This thing has gone through the courts, from local courts to state courts, to the state supreme court. Ultimately, the Gunderson trust took it to the U.S. Supreme Court, which refused to hear it and sent it back down because the Indiana Supreme Court - which as you know is a rather conservative [state] Supreme Court - voted unanimously that the beach is a public trust that cannot be privatized.
And so this has been a really interesting issue, not just from a social standpoint. It's divided this community to some extent. So the vast majority of members of our community support the idea of the beach as a public trust.
NUVO: You have a weekly newsletter, right?
HOPPE: Yeah, I've been doing this weekly blog for about the past 20 weeks now called Letter from Michiana, which is an attempt to simply observe and talk about a variety of experiences, issues ... and just other out-of-the-way things.
NUVO: And, obviously, one of the things is the situation on the beach.
HOPPE: It's become a platform that enables me to share some of my ideas about what's going on with regard to beach rights here. And those sort of ongoing controversies … over whether the beach is private property or a public trust for the people of Indiana.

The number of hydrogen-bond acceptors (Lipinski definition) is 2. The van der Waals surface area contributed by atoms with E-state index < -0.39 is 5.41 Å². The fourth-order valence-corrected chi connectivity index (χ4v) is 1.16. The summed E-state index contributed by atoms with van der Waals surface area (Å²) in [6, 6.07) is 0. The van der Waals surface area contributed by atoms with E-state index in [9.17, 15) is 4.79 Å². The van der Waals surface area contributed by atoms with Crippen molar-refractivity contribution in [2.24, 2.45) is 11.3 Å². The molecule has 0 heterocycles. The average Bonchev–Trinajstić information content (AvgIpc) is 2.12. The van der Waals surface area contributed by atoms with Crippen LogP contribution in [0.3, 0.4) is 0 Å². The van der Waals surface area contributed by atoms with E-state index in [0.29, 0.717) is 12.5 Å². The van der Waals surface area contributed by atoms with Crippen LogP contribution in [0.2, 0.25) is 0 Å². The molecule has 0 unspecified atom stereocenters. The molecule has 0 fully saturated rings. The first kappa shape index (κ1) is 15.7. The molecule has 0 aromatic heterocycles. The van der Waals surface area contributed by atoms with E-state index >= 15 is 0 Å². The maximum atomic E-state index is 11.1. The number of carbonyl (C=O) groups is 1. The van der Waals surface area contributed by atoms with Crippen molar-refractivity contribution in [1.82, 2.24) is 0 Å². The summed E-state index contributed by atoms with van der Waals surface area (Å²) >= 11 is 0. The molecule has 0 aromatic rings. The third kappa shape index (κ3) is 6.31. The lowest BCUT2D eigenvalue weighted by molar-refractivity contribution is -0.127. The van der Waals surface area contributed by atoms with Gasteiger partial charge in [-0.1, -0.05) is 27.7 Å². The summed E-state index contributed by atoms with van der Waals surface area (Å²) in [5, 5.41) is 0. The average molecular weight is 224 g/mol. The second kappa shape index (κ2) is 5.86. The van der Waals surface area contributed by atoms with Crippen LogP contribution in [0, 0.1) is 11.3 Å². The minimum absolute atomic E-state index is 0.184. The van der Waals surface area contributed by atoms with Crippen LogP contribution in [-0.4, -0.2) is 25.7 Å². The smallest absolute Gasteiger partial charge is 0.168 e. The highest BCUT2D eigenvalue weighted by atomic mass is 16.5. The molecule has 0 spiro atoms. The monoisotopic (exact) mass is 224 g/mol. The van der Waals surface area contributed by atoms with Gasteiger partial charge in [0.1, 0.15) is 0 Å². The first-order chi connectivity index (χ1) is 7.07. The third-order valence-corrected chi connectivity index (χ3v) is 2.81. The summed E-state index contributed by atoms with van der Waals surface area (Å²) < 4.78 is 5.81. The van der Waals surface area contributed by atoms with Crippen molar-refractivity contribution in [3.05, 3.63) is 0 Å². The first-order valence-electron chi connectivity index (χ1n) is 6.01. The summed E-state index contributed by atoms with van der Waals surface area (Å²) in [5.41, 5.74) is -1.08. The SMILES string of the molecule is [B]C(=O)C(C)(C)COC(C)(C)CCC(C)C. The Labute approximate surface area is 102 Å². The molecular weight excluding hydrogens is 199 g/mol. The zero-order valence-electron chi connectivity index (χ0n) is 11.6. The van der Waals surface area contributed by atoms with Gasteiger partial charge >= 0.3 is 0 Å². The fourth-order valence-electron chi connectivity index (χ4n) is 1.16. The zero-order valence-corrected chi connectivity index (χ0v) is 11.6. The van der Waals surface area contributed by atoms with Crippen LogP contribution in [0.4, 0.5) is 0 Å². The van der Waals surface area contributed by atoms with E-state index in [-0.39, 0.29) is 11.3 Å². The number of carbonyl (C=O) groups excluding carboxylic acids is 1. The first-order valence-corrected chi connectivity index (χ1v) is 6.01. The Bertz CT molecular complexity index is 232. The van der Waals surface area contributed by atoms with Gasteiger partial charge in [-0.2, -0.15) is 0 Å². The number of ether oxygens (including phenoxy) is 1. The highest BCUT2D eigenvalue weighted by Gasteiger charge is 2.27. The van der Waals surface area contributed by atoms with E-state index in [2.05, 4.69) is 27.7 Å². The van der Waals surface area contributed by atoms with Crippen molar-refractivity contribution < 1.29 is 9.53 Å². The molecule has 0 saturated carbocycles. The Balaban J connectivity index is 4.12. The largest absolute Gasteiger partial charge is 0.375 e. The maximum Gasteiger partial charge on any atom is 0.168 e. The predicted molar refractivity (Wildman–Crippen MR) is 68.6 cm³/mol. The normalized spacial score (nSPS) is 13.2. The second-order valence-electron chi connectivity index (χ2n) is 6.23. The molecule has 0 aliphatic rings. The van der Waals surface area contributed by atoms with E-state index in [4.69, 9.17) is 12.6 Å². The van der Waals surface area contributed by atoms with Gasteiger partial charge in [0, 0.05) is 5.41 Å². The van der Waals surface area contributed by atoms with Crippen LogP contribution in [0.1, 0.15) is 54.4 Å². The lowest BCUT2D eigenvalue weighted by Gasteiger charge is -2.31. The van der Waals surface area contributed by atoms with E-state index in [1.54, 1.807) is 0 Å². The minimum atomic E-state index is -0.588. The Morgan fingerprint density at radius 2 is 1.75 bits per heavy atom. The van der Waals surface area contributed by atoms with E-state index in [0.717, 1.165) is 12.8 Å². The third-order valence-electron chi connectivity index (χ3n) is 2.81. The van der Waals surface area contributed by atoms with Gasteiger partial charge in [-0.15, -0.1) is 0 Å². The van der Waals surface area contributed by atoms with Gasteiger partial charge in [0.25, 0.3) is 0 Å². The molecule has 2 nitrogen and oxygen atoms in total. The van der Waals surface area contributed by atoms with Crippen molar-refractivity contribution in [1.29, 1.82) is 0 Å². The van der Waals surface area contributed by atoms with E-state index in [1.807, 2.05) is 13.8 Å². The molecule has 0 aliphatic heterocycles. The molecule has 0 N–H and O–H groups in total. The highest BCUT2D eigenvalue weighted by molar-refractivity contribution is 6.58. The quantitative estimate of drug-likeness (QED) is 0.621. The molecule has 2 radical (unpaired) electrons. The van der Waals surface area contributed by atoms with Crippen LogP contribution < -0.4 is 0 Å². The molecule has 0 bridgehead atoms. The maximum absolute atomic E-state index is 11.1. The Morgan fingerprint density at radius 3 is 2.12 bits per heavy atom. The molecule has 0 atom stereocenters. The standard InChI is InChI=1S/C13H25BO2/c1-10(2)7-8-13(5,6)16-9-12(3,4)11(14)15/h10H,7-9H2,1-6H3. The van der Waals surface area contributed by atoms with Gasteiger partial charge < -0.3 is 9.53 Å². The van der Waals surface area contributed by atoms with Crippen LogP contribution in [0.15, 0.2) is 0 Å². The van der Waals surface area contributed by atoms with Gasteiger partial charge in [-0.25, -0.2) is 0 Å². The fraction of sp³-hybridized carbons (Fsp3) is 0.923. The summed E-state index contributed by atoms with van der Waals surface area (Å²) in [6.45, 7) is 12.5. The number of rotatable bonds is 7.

NUVO: You're working on a memoir, right?
HOPPE: Yeah, I'm finishing up work on a memoir I'm hoping to bring out publicly within the next six months or so, within the year. It's about growing up in the Chicago suburbs between 1950 and 1964, a time that I think is underrepresented and under-analyzed. So I've been working on that really for the past several years. And finally I’m nearing the finish line. I've also ... written a couple of plays since we came up here. And one of them I'm hoping will be produced in the next year or two. And then that also, by the way, deals with beach issues.
NUVO: Tell me about how you became friends with Kurt Vonnegut.
HOPPE: Oh, gosh, that was shortly after coming to Indianapolis. I was working with the Indiana Humanities Council, and I was tasked with the job of creating a citywide Book Festival in Indianapolis. So It seemed to me the natural and proper thing to invite Kurt Vonnegut to be the keynoter for that event, since he was Indy's most famous son.